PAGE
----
Case report | Open | Open Peer Review | Published:
Axillary vein thrombosis induced by an increasingly popular oscillating dumbbell exercise device: a case report
Journal of Cardiothoracic Surgeryvolume 10, Article number: 73 (2015)
A 53 year-old male presented with a one-day history of a swollen arm and dull, aching pain in the right upper extremity. The patient reported commencing exercising daily over the prior week with a modified, oscillating dumbbell; commonly referred to as a Shake Weight. Imaging revealed an occlusive thrombus in the right axillary, proximal brachial and basilic veins. The patient was treated with a 24-hour tPA infusion followed by mechanical thrombectomy, balloon angioplasty, and stent placement for a residual thrombus and stenosis. The patient was discharged the following day on warfarin and aspirin. This is the first report of effort-induced thrombosis of the upper extremity following the use of a modified, oscillating dumbbell. Due to the growing popularity of modified dumbbells and the possible risk for axillary vein thrombosis, consideration should be made to caution consumers of this potential complication.
Upper extremity deep venous thrombosis (UEDVT) is a thrombus within the subclavian, axillary or brachial vein. UEDVT is much less common than it’s lower extremity counterpart, but is associated with similar complications including: post-thrombotic syndrome, recurrent thrombosis, and rarely, pulmonary embolism. Thrombosis of the upper extremity is divided into primary and secondary causes; primary UEDVT occurs spontaneously in the setting of strenuous upper extremity effort or in the absence of known thrombotic risk factors. Secondary UEDVT is related to a known risk factor such as malignancy or central venous catheters [1,2].
The thoracic outlet is bound by the clavicle and subclavius muscle anteriorly, the scalenus anticus muscle laterally, the first rib posterior-inferiorly and the costoclavicular ligament medially. Compression of the neurovascular bundle within the thoracic outlet is termed thoracic outlet syndrome (TOS) and is present in approximately 60% of patients with UEDVT . Effort-induced thrombosis, or Paget-Schroetter syndrome, is a clinical manifestation of TOS caused by distortion and narrowing of the vein within the tunnel by repetitive upper extremity exercise. Historically, Paget-Schroetter syndrome has been associated with unusual pursuits or occupations including: golf, tennis, baseball, football, weight lifting, painting, etc.  A literature review of recent case reports reveals UEDVT associated with baseball, surfing, and weight lifting [4-6]. Per Urschel and Razzuk, the preferred treatment for Paget-Schroetter syndrome is thrombolytic therapy followed by prompt resection of the first rib for neurovascular decompression . However, surgery is not without its risks (e.g. pneumothorax, nerve injury, etc.) and no randomized controlled trials have been performed to investigate the optimal treatment of UEDVT .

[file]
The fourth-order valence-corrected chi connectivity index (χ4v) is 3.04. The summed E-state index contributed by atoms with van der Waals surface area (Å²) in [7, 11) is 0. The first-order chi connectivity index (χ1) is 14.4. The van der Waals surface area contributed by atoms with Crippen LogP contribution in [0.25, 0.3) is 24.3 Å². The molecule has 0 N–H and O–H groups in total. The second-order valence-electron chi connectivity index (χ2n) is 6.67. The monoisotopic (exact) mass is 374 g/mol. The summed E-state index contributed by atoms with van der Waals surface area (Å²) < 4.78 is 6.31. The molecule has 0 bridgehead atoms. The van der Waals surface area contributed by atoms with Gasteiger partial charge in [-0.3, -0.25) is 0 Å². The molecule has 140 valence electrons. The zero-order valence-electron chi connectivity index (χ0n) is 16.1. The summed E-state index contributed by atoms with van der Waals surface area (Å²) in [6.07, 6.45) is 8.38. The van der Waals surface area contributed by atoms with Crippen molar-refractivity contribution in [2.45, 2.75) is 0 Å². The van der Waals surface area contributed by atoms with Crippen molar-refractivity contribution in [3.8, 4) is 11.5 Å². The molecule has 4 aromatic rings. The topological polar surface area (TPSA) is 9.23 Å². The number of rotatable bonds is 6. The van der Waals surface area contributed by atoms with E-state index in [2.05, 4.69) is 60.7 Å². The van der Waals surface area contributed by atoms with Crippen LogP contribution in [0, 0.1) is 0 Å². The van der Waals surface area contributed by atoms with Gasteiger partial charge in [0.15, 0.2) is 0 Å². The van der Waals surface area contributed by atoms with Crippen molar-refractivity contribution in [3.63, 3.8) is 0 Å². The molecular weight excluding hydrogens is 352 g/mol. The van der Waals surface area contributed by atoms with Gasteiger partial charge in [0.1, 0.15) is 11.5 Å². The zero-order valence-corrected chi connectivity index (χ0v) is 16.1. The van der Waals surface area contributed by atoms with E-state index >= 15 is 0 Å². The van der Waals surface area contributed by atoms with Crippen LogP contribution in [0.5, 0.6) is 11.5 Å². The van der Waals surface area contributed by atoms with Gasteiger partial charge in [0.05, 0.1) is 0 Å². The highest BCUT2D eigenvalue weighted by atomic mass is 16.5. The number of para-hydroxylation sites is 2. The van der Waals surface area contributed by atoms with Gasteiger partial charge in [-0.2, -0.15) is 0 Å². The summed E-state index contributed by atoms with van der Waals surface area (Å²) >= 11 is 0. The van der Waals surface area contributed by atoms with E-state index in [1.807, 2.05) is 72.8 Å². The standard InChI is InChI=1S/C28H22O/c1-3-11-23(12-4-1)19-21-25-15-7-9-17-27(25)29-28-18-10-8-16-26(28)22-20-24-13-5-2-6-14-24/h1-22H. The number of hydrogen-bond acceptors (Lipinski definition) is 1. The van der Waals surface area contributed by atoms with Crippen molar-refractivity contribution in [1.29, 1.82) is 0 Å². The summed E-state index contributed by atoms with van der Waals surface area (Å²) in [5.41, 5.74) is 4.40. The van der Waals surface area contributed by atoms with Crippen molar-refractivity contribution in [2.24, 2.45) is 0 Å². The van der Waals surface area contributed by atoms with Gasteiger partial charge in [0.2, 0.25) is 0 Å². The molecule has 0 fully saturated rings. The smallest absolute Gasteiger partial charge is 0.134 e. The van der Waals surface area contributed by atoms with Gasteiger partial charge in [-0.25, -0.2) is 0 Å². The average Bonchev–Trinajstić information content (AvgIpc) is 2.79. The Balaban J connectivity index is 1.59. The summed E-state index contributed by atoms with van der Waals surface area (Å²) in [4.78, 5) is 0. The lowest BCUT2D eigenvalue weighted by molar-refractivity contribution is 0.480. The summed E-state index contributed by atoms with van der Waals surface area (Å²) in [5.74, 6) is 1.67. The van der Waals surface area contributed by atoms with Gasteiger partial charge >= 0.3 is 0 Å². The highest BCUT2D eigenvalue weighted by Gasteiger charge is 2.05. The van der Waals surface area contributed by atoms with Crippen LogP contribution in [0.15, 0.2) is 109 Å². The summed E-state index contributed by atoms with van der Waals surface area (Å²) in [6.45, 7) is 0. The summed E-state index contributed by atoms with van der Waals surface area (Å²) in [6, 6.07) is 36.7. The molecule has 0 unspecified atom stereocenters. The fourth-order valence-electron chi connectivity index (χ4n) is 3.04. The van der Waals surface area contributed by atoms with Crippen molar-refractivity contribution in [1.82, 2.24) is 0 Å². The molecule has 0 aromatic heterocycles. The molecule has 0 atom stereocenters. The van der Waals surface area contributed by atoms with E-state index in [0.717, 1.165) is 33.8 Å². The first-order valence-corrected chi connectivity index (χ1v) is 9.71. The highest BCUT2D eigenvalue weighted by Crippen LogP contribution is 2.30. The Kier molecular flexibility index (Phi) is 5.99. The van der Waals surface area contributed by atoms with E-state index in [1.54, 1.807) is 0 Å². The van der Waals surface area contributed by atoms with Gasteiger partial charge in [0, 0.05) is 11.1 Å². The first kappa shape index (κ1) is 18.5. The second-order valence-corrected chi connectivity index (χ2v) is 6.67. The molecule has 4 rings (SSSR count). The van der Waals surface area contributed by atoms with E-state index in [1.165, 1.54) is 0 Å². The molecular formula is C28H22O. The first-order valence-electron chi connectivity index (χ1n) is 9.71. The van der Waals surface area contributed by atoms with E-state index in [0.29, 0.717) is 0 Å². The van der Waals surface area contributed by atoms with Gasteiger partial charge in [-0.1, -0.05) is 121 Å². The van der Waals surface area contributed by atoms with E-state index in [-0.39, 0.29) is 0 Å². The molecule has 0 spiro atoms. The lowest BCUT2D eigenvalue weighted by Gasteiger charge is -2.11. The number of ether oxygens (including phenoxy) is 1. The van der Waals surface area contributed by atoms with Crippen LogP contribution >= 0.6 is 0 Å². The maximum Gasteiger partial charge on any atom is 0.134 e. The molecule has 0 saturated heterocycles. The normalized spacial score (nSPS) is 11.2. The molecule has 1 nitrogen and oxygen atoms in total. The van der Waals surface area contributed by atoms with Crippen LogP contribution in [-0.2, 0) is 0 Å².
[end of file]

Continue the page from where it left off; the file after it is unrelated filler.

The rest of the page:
This is the first report of the development of effort-induced thrombosis of the upper extremity following the use of an increasingly popular, modified, oscillating dumbbell.
This is a 53 year-old African American male, with no significant past medical history who presented with a one-day history of right arm swelling. He woke up with a swollen arm and dull, aching pain in the right upper extremity. Our patient, a retired office manager, reported exercising daily over the prior week with a new “vibrating device” (Figure 1). Patient denies any past interventions to the right upper extremity.
Patient denied: known malignancy, personal or family history of DVT, trauma, intravenous therapy, and drug abuse. Physical examination was unremarkable except for extensive right upper extremity swelling.
See Additional file 1.
Laboratory testing revealed CBC, CMP, PT/INR and aPTT all within normal limits.
A venous doppler study revealed an occlusive thrombus in the right axillary, proximal brachial and basilic veins. Access via a forearm vein was achieved and venography confirmed extensive occlusion of the right axillary, proximal brachial and basilic veins (Figure 2).